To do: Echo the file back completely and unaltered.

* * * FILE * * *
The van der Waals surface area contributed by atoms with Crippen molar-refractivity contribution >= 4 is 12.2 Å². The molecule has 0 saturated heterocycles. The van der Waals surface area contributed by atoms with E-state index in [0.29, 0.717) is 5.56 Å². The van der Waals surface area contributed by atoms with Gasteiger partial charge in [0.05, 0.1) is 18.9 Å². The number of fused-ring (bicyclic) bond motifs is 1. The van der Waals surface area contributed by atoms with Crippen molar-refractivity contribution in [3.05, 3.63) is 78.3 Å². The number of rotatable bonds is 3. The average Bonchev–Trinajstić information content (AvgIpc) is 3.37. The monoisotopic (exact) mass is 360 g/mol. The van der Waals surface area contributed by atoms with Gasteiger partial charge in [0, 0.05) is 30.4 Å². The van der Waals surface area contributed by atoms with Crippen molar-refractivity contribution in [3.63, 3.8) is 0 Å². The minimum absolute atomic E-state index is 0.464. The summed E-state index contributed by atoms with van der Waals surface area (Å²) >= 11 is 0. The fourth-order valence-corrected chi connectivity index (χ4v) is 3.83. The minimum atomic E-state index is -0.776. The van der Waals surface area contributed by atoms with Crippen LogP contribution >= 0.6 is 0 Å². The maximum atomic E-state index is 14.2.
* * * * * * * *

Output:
The van der Waals surface area contributed by atoms with Crippen molar-refractivity contribution >= 4 is 12.2 Å². The molecule has 0 saturated heterocycles. The van der Waals surface area contributed by atoms with E-state index in [0.29, 0.717) is 5.56 Å². The van der Waals surface area contributed by atoms with Gasteiger partial charge in [0.05, 0.1) is 18.9 Å². The number of fused-ring (bicyclic) bond motifs is 1. The van der Waals surface area contributed by atoms with Crippen molar-refractivity contribution in [3.05, 3.63) is 78.3 Å². The number of rotatable bonds is 3. The average Bonchev–Trinajstić information content (AvgIpc) is 3.37. The monoisotopic (exact) mass is 360 g/mol. The van der Waals surface area contributed by atoms with Gasteiger partial charge in [0, 0.05) is 30.4 Å². The van der Waals surface area contributed by atoms with Crippen molar-refractivity contribution in [3.63, 3.8) is 0 Å². The minimum absolute atomic E-state index is 0.464. The summed E-state index contributed by atoms with van der Waals surface area (Å²) >= 11 is 0. The fourth-order valence-corrected chi connectivity index (χ4v) is 3.83. The minimum atomic E-state index is -0.776. The van der Waals surface area contributed by atoms with Crippen LogP contribution >= 0.6 is 0 Å². The maximum atomic E-state index is 14.2.